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Sunday , 17 December 2017
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Grand National 2017

Aintree card could be undervalued

There are two races over the Grand National course at Aintree on Saturday, the Becher Chase and the Grand Sefton Chase. They are both great spectacles, jumping Becher’s, the Canal Turn, Valentine’s and the Chair. However, the TV coverage the Aintree card receives may be less than it deserves. ITV’s cameras will be at Sandown for the Tingle Creek Chase. That card is sure to have priority.

Do you recall the North West Masters weekend with Haydock on the Saturday and Aintree on the Sunday? It had the Betfair Chase on Saturday and the Becher Chase on Sunday. It was first held in 2005 and boosted local tourism by more than £1.7 million. Courtesy buses ran from Haydock after racing to a free music event in St Helens. It had a great start. Sadly, it did not last long, just four more years. It finished in 2009 because Channel 4 decided it did not want to show racing on a Sunday. Without terrestrial TV coverage, the event was doomed. Thus, the Aintree card was pushed back two weeks and since then has clashed with the Tingle Creek.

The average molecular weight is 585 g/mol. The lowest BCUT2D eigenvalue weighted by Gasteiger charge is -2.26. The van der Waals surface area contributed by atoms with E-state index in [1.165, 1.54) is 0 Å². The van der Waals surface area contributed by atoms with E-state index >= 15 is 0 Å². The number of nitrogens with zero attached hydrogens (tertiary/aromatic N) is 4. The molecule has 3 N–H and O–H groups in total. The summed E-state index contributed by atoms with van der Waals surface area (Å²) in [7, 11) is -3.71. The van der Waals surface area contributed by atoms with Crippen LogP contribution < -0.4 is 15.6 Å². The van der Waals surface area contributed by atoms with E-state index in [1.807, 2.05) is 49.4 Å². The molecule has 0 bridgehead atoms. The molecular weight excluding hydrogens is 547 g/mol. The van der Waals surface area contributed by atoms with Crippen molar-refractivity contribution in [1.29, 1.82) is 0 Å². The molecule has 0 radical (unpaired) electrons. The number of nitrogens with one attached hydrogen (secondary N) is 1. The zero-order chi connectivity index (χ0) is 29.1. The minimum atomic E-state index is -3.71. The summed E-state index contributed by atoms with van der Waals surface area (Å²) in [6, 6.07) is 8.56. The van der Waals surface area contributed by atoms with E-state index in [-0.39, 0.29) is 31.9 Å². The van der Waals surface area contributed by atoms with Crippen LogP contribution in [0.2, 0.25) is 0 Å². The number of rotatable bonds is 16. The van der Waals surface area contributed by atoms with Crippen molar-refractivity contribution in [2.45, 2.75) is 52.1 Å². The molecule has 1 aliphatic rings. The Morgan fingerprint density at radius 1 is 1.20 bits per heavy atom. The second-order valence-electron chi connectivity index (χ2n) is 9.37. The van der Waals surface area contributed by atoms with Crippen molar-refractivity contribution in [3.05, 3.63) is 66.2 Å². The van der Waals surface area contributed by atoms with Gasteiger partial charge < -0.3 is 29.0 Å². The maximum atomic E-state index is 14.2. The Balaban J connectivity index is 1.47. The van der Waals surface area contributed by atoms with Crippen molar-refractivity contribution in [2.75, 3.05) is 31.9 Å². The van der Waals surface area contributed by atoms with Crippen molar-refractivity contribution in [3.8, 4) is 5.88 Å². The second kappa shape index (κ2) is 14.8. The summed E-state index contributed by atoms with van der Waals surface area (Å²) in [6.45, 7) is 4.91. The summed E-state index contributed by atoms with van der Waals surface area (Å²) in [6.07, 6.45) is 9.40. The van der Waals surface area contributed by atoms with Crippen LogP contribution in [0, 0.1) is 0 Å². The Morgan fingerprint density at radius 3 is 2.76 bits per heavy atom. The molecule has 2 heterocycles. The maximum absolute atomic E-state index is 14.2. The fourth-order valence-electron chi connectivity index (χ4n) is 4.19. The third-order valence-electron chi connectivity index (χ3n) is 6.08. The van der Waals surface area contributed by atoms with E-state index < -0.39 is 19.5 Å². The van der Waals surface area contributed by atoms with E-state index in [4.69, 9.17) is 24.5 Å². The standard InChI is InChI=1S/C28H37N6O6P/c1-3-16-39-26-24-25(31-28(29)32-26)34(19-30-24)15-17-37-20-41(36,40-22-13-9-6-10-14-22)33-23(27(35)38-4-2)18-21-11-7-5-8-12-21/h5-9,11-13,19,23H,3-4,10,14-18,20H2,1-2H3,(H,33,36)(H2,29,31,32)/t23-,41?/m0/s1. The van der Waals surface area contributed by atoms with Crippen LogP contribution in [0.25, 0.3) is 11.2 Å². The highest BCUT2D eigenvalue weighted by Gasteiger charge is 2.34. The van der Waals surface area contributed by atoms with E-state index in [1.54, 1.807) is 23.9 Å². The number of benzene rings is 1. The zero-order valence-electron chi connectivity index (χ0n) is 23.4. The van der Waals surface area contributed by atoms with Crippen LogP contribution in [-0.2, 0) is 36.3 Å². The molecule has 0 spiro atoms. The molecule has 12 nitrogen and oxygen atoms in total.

Sandown card and Aintree card race timings

This Saturday is less than two weeks from the shortest day. That’s a problem for racing coverage. The Grand Sefton is due to start at 3.10pm. The start time for Sandown’s London National is 3.30pm. The Grand Sefton is over the Grand National fences but the light may be fading by then. The Sandown race is over an extended 3m 4f and often run in the gloom as darkness descends. Both cards have a two-mile hurdle race covered by ITV. Why not run the hurdle races after the chases? That would make far more sense. It would also be safer for the horses and riders.

The Sandown card and the Aintree card both have good entries. Fingers crossed everyone comes home safely as day turns to night.

About Chris Pitt

Chris Pitt is a racing historian and freelance journalist. He has written three books including ‘A Long Time Gone’, chronicling Britain’s lost racecourses, and ‘Go Down to the Beaten’, stories of jockeys who didn’t win the Grand National. He founded the Midlands Racing Club and was formerly racing correspondent for BBC Radio WM.

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